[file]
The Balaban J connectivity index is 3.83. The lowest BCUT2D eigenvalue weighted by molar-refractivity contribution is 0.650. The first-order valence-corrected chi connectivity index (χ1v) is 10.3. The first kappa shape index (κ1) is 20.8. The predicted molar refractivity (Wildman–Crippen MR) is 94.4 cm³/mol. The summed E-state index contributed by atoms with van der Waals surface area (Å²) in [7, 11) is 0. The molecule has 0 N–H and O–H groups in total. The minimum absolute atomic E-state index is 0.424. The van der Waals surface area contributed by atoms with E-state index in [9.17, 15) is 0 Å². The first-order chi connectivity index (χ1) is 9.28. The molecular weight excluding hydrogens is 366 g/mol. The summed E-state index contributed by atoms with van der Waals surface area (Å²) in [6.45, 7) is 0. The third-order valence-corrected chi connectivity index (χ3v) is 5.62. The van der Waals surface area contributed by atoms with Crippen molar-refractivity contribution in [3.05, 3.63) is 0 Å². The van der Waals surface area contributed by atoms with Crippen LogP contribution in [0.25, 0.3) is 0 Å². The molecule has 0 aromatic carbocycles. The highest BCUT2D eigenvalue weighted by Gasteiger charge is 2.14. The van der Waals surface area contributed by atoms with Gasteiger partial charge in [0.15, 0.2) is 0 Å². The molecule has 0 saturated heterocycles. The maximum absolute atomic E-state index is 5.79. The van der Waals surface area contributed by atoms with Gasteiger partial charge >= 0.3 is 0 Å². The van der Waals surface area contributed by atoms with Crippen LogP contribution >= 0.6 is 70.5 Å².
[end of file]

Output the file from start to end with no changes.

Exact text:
The Balaban J connectivity index is 3.83. The lowest BCUT2D eigenvalue weighted by molar-refractivity contribution is 0.650. The first-order valence-corrected chi connectivity index (χ1v) is 10.3. The first kappa shape index (κ1) is 20.8. The predicted molar refractivity (Wildman–Crippen MR) is 94.4 cm³/mol. The summed E-state index contributed by atoms with van der Waals surface area (Å²) in [7, 11) is 0. The molecule has 0 N–H and O–H groups in total. The minimum absolute atomic E-state index is 0.424. The van der Waals surface area contributed by atoms with E-state index in [9.17, 15) is 0 Å². The first-order chi connectivity index (χ1) is 9.28. The molecular weight excluding hydrogens is 366 g/mol. The summed E-state index contributed by atoms with van der Waals surface area (Å²) in [6.45, 7) is 0. The third-order valence-corrected chi connectivity index (χ3v) is 5.62. The van der Waals surface area contributed by atoms with Crippen molar-refractivity contribution in [3.05, 3.63) is 0 Å². The van der Waals surface area contributed by atoms with Crippen LogP contribution in [0.25, 0.3) is 0 Å². The molecule has 0 aromatic carbocycles. The highest BCUT2D eigenvalue weighted by Gasteiger charge is 2.14. The van der Waals surface area contributed by atoms with Gasteiger partial charge in [0.15, 0.2) is 0 Å². The molecule has 0 saturated heterocycles. The maximum absolute atomic E-state index is 5.79. The van der Waals surface area contributed by atoms with Gasteiger partial charge >= 0.3 is 0 Å². The van der Waals surface area contributed by atoms with Crippen LogP contribution >= 0.6 is 70.5 Å².